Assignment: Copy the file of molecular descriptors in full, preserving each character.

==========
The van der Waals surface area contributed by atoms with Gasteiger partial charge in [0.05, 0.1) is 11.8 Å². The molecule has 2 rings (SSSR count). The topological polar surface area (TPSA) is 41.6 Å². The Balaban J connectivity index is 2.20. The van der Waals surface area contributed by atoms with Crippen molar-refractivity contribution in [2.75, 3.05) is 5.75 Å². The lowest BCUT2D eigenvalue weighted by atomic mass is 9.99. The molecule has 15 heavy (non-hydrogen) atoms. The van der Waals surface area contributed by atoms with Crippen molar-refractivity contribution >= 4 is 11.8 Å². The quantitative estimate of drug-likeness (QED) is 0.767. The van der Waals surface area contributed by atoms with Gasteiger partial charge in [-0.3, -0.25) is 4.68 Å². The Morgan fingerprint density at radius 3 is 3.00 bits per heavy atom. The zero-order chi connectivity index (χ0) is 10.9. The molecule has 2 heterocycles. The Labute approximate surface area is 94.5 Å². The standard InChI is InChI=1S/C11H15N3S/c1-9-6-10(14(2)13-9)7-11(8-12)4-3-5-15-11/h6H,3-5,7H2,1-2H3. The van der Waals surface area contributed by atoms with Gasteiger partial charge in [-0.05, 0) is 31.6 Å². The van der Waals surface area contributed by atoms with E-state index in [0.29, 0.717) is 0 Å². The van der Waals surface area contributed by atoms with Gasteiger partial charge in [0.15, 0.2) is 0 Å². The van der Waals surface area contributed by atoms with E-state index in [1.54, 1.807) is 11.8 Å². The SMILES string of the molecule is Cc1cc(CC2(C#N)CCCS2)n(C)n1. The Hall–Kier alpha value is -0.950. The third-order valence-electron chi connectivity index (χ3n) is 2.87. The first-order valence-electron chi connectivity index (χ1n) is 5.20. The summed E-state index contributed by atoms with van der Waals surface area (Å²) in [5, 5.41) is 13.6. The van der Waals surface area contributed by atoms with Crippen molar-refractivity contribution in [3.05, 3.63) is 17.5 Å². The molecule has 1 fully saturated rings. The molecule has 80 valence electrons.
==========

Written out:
The van der Waals surface area contributed by atoms with Gasteiger partial charge in [0.05, 0.1) is 11.8 Å². The molecule has 2 rings (SSSR count). The topological polar surface area (TPSA) is 41.6 Å². The Balaban J connectivity index is 2.20. The van der Waals surface area contributed by atoms with Crippen molar-refractivity contribution in [2.75, 3.05) is 5.75 Å². The lowest BCUT2D eigenvalue weighted by atomic mass is 9.99. The molecule has 15 heavy (non-hydrogen) atoms. The van der Waals surface area contributed by atoms with Crippen molar-refractivity contribution >= 4 is 11.8 Å². The quantitative estimate of drug-likeness (QED) is 0.767. The van der Waals surface area contributed by atoms with Gasteiger partial charge in [-0.3, -0.25) is 4.68 Å². The Morgan fingerprint density at radius 3 is 3.00 bits per heavy atom. The zero-order chi connectivity index (χ0) is 10.9. The molecule has 2 heterocycles. The Labute approximate surface area is 94.5 Å². The standard InChI is InChI=1S/C11H15N3S/c1-9-6-10(14(2)13-9)7-11(8-12)4-3-5-15-11/h6H,3-5,7H2,1-2H3. The van der Waals surface area contributed by atoms with Gasteiger partial charge in [-0.05, 0) is 31.6 Å². The van der Waals surface area contributed by atoms with E-state index in [0.29, 0.717) is 0 Å². The van der Waals surface area contributed by atoms with Gasteiger partial charge in [0.15, 0.2) is 0 Å². The van der Waals surface area contributed by atoms with E-state index in [1.54, 1.807) is 11.8 Å². The SMILES string of the molecule is Cc1cc(CC2(C#N)CCCS2)n(C)n1. The Hall–Kier alpha value is -0.950. The third-order valence-electron chi connectivity index (χ3n) is 2.87. The first-order valence-electron chi connectivity index (χ1n) is 5.20. The summed E-state index contributed by atoms with van der Waals surface area (Å²) in [5, 5.41) is 13.6. The van der Waals surface area contributed by atoms with Crippen molar-refractivity contribution in [3.05, 3.63) is 17.5 Å². The molecule has 1 fully saturated rings. The molecule has 80 valence electrons.